But perhaps even more significant than the Boer war for The Sign of Four, however, is the British colonization of India, which is the direct backdrop against which the novella is set. In 1600, the East India Company was set up to facilitate trade principally between England and the Asian subcontinent. The EIC dominated trade in all the luxury goods of the time, as well as in saltpetre, a chief ingredient in gunpowder, and it had its own vast armies. From 1757 to 1858, the East India Company essentially ruled India. Indians resisted Company rule, and this resistance came to a head with the Indian Rebellion of 1857—sometimes called the Sepoy Mutiny or the First Indian War of Independence. There are many reasons for the rebellion, including British administrative practices, military authority, traditional caste systems, religious division, and more. But the tipping point came with a new munition the Company gave to its soldiers, including the Sepoys—Indian members of the Company army. The bullets were initially greased with animal fat, deeply offensive to both Hindus and Muslims. The rebellion ignited, and it would last for three years. Widespread atrocities led to hundreds of thousands of Indian deaths, and a large number of British in India were also killed. The Rebellion led to the end of Company rule and saw the creation of the “British Raj,” or was monarchial administrative rule. Queen Victoria became the Empress of India in 1877. The Sign of Four was published in 1890, but is set against the backdrop of the Indian Rebellion, and the penal colonies set up in the Andaman Islands, where “the Four” were imprisoned; Tonga is also a native Andaman. Captain Morstan and his comrades were stationed in the penal colony, and through their machinations, the treasure stolen by the Four during the Rebellion in turn made its way to England. It is the quest to discover this treasure and uncover its history that sets the plot of Doyle’s novella in motion.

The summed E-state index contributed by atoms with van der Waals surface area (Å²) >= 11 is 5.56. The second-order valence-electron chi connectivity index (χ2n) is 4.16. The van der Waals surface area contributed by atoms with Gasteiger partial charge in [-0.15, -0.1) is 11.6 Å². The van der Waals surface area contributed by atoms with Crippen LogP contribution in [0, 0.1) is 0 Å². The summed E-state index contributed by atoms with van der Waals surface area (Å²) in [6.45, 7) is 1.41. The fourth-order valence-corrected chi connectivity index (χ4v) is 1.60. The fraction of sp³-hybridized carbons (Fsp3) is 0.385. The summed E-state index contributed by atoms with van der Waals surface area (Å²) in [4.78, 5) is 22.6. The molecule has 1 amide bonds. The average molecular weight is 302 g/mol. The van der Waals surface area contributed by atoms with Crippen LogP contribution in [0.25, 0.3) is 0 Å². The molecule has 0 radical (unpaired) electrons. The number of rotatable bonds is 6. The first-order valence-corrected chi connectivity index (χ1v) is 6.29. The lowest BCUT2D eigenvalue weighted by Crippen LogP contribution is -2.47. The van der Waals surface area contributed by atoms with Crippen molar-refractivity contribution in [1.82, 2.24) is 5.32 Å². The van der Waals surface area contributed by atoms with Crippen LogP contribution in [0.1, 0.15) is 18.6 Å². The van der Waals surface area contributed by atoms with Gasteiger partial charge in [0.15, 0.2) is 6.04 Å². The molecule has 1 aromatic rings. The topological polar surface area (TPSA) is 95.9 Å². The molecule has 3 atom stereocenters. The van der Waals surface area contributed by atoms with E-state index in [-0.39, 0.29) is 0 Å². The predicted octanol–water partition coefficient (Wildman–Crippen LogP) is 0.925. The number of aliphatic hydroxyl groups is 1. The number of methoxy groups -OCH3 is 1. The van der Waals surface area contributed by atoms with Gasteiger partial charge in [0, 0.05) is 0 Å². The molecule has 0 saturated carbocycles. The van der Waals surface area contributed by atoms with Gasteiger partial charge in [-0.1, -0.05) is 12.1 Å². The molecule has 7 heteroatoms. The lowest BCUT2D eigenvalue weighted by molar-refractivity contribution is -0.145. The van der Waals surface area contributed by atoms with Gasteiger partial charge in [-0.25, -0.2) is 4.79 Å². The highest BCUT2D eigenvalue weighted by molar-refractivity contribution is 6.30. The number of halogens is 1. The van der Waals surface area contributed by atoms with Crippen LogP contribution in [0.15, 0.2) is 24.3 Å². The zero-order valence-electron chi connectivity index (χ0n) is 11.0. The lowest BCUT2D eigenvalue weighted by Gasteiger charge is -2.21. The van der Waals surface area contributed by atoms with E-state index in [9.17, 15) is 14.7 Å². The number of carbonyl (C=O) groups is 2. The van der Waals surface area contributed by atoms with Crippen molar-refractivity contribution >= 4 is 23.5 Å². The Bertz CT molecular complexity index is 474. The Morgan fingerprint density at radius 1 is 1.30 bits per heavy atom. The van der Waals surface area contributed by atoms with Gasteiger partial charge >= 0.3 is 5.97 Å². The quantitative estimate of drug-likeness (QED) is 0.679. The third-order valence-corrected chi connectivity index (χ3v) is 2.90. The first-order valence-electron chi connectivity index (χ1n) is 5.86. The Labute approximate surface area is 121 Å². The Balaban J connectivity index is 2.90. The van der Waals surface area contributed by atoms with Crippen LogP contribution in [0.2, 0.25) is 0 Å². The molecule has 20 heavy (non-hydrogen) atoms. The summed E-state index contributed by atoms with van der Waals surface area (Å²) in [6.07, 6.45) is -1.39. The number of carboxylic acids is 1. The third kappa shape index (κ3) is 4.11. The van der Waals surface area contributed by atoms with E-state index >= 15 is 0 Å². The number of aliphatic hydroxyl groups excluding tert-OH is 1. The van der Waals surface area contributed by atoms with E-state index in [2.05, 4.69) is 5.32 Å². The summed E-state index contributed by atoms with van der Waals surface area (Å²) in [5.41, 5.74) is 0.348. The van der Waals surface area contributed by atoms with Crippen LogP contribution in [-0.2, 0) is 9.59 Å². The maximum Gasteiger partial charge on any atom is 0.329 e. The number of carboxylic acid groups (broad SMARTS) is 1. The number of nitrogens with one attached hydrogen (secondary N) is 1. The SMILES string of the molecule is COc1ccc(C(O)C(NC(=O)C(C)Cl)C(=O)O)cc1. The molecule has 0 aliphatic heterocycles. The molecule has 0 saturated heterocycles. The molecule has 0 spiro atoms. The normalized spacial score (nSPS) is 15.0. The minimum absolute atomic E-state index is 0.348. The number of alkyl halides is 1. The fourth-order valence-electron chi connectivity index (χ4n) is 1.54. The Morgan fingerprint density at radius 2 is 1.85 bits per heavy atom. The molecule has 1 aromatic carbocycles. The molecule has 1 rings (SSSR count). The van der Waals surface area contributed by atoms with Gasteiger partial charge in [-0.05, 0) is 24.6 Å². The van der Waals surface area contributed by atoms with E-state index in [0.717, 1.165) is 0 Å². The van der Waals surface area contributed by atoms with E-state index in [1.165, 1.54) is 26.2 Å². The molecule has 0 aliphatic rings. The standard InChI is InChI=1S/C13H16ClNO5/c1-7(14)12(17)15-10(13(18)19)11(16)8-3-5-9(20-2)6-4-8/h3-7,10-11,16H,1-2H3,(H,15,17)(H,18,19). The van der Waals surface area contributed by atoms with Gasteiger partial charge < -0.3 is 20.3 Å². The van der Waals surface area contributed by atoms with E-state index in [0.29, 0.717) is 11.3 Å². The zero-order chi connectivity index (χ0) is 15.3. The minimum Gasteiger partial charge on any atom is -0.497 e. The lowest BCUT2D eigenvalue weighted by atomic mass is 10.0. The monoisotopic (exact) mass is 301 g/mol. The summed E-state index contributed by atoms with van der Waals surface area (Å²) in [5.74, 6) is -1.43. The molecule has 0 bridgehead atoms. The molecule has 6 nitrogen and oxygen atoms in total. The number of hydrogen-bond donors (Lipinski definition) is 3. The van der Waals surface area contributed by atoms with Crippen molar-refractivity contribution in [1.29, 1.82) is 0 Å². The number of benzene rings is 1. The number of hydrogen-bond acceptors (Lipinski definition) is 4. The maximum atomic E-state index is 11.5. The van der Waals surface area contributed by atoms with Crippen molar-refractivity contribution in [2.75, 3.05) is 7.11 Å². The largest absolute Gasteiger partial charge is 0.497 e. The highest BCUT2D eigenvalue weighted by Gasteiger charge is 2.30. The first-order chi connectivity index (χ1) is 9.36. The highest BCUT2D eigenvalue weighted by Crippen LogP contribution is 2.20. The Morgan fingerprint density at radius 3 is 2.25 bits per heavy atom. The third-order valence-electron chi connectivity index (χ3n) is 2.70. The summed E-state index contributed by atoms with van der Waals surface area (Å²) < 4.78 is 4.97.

Both because of Britain’s long history and its global concerns, London was a multicultural city, a modern city, a mercantile city. The Sign of Four tells a story that is beholden to those values—in addition to being a rollicking good read.